• Ahab's Evil Quest Melville's Symbols In Moby Dick
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    Ahab's Evil Quest: Melville's Symbols in Moby-Dick Herman Melville began working on his epic novel Moby-Dick in 1850, writing it primarily as a report on the whaling voyages he undertook in the 1830 s and early 1840 s. Many critics suppose that his initial book did not contain characters such as Ahab, Starbuck, or even Moby Dick, but the summer of 1850 changed Melville's writing and his masterpiece. He became friends with author Nathaniel Hawthorne and was greatly influenced by him. He also read...
  • Moby Dick Ahab White Birds
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    The classical selection by Herman Melville, Moby Dick focused on the significance of one man's obsession over a murderous white whale. As if the central plight of Captain Ahab was not enough of an obstacle to overcome, the piece is thus complicated by the Captain's mystique. The already complex situation was made more dramatic with the inclusion of Ishmael's interpretation of Ahab's character, Moby Dick's predominant influence and the mellow white birds that seemed to shadow Moby Dick at every s...
  • Moby Dick By Herman Melville
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    The Characters and Plot There are numerous characters in Moby Dick, but only a few of them have any impact on the story. A common sailor named Ishmael is the narrator. The book, however, focuses on Captain Ahab, the one-legged commander of the whaling ship Pequod. Ahab has sworn to kill the gigantic whale Moby Dick, who took away his leg. Starbuck is the first mate of the Pequod. Queequeg, Tash tego, and Dag goo are the three harpooners. The story begins with Ishmael becoming restless. He decid...
  • Moby Dick Innocent Or Evilinnocent Side
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    Moby Dick Innocent or Evil By Kevin Cook Can the lust for revenge, wealth, or power be so strong in a person that they become so enthralled by this lust that they become a madman This question could not be more fully answered, nor better demonstrated by the behavior of the captain of the whaling ship, The Peqoud, in Herman Melvilles book, Moby Dick. Captain Ahab becomes so obsessed with killing the whale, Moby Dick, that he becomes utterly insane with tracking it down. The baneful mind, and ranc...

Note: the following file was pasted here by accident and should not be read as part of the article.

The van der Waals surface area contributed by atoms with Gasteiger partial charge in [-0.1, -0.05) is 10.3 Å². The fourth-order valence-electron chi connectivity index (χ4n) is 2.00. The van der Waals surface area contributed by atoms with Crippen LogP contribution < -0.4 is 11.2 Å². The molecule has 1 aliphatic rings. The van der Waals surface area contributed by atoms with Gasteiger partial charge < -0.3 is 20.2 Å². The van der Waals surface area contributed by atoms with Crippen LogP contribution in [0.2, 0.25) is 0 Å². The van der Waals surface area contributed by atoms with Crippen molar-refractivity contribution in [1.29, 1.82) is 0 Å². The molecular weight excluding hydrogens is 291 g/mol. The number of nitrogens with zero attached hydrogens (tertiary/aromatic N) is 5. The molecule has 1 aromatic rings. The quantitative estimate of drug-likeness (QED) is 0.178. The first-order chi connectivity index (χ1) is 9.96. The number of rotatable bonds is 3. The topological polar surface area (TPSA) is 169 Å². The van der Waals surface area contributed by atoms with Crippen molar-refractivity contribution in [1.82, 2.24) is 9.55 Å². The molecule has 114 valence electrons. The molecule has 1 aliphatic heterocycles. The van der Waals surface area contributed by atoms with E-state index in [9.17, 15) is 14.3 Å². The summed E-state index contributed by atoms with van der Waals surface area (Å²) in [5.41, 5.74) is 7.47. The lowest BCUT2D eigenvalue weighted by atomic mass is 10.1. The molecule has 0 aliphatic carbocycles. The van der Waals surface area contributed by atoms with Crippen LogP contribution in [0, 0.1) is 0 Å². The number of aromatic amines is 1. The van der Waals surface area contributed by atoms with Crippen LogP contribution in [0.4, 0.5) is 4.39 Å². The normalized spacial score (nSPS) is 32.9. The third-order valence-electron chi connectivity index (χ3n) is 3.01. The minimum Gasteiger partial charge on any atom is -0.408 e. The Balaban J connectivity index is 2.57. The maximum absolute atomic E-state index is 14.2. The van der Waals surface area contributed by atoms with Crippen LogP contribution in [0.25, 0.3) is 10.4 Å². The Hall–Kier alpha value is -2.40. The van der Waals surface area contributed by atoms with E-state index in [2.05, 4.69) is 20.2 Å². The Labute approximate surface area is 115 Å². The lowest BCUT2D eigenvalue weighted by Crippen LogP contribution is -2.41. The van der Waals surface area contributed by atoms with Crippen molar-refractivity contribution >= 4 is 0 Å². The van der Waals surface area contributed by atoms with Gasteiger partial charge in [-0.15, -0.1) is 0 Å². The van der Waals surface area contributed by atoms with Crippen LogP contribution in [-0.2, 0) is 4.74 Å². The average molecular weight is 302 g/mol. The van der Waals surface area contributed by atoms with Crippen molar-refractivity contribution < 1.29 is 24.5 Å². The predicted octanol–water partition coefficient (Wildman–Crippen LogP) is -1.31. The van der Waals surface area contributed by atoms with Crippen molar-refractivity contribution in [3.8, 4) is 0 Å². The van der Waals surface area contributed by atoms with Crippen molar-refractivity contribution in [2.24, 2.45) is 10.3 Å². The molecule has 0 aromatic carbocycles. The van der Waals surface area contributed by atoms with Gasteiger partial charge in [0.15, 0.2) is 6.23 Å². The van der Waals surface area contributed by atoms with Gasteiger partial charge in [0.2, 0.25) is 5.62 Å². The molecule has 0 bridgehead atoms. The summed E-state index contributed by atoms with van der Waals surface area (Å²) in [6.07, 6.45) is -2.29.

• Evil In The Writings Of Herman
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    The definition of evil, though very broad, is said to be morally reprehensible or the bringing of suffering and misfortune: for example, the opposite of good. Evil serves as everything that a person fears and hates. It serves as a foil to the qualities of good. Where good brings love, evil spawns hate; where good brings hope, evil creates despair. The conflict between Good and Evil can be traced back to Biblical times and can be characterized by the conflict between God and Satan. As the books ...
  • Moby Dick Ahab Obsession Whale
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    What the item is about The novel Moby Dick is the story of how Ishmael the narrator came to set sail on a fateful whaling voyage. He travels to Nantucket, where he visits the docks to find a ship; he discovers the Pequod. As Ishmael and his friend Queequeg make their way to board the ship, they meet a haggard looking, wild-eyed man who calls himself Elijah. He warns them against sailing with the Pequod, and hints that there might be something to fear about their mysterious captain, Ahab. Althoug...
  • Moby Dick Whale Ahab White
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    The meaning of the name itself is quite simple: The whale was often sighted in the vicinity of the Island of Mocha, and "Dick" was merely a generic name like "Jack" or "Tom." The transformation of "Mocha" to "Moby" presented a greater mystery. Melville himself never explained the origin of the latter word. The answer will probably never be known. The whiteness of the whale has many different meanings. There are obvious ones that are innocence, purity, and cleanliness. But there is also the aspe...
  • Moby Dick Billy Ahab Claggart
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    Monomania Written By Monomania Outline 1) Introduction a) Contrasts and comparisons introduced for: i) Moby-Dick ii) Billy Budd Compare 2) Fate and the role it plays in the two novels 3) Obsession and the role it plays in the two novels 4) The role and appearance of religion in the two novels Contrast 5) Openness and recognition of monomania in the main characters 6) Origin of the evil nature of main characters 7) The concept of innocence and how it does or does not apply to the main characters ...
  • Moby Dick Bartleby Ahab Narrator
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    A Comparison Of Melville'S Moby Dick AndA Comparison Of Melville'S Moby Dick And Bartleby Herman Melville's stories of Moby Dick and Bartleby share a stark number of similarities and differences. Certain aspects of each piece seem to compliment each other, giving the reader insight to the underlying themes and images. There are three concepts that pervade the two stories making them build upon each other. In both Moby Dick and Bartleby the main characters must learn how to deal with an antagonis...
  • Moby Dick Ahab Melville God
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    Ahab? s Evil Quest: Melville? s Symbols In Moby-Dick Ahab? s Evil Quest: Melville? s Symbols In Moby-Dick Ahab? s Evil Quest: Melville? s Symbols in Moby-Dick Herman Melville began working on his epic novel Moby-Dick in 1850, writing it primarily as a report on the whaling voyages he undertook in the 1830 s and early 1840 s. Many critics suppose that his initial book did not contain characters such as Ahab, Starbuck, or even Moby Dick, but the summer of 1850 changed Melville? s writing and his m...